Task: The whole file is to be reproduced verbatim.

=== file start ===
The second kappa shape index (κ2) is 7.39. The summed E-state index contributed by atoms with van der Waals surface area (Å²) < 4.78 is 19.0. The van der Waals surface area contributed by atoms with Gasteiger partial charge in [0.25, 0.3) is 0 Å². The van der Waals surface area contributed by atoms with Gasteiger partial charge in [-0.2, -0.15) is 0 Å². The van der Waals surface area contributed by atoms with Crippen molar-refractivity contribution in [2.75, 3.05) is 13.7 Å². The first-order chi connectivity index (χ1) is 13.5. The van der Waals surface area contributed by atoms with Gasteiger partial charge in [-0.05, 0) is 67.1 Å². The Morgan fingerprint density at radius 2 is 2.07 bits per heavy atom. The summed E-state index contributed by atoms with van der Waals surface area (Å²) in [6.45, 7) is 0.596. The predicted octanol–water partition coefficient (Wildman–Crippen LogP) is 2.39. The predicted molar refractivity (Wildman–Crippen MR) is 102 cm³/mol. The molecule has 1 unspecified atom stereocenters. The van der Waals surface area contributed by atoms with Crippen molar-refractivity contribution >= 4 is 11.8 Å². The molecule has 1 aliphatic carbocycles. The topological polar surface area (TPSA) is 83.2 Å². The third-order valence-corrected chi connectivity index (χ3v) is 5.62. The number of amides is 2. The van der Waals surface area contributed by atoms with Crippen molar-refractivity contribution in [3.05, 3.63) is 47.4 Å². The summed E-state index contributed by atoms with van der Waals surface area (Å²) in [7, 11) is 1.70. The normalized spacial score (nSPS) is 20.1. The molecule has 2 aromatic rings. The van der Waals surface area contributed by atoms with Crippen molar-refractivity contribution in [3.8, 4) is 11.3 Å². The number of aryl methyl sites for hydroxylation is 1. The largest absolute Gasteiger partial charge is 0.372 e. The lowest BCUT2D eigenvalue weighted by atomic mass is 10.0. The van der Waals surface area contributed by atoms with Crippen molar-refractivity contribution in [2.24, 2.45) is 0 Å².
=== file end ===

The second kappa shape index (κ2) is 7.39. The summed E-state index contributed by atoms with van der Waals surface area (Å²) < 4.78 is 19.0. The van der Waals surface area contributed by atoms with Gasteiger partial charge in [0.25, 0.3) is 0 Å². The van der Waals surface area contributed by atoms with Gasteiger partial charge in [-0.2, -0.15) is 0 Å². The van der Waals surface area contributed by atoms with Crippen molar-refractivity contribution in [2.75, 3.05) is 13.7 Å². The first-order chi connectivity index (χ1) is 13.5. The van der Waals surface area contributed by atoms with Gasteiger partial charge in [-0.05, 0) is 67.1 Å². The Morgan fingerprint density at radius 2 is 2.07 bits per heavy atom. The summed E-state index contributed by atoms with van der Waals surface area (Å²) in [6.45, 7) is 0.596. The predicted octanol–water partition coefficient (Wildman–Crippen LogP) is 2.39. The predicted molar refractivity (Wildman–Crippen MR) is 102 cm³/mol. The molecule has 1 unspecified atom stereocenters. The van der Waals surface area contributed by atoms with Crippen molar-refractivity contribution >= 4 is 11.8 Å². The molecule has 1 aliphatic carbocycles. The topological polar surface area (TPSA) is 83.2 Å². The third-order valence-corrected chi connectivity index (χ3v) is 5.62. The number of amides is 2. The van der Waals surface area contributed by atoms with Crippen molar-refractivity contribution in [3.05, 3.63) is 47.4 Å². The summed E-state index contributed by atoms with van der Waals surface area (Å²) in [7, 11) is 1.70. The normalized spacial score (nSPS) is 20.1. The molecule has 2 aromatic rings. The van der Waals surface area contributed by atoms with Crippen molar-refractivity contribution in [3.8, 4) is 11.3 Å². The number of aryl methyl sites for hydroxylation is 1. The largest absolute Gasteiger partial charge is 0.372 e. The lowest BCUT2D eigenvalue weighted by atomic mass is 10.0. The van der Waals surface area contributed by atoms with Crippen molar-refractivity contribution in [2.24, 2.45) is 0 Å².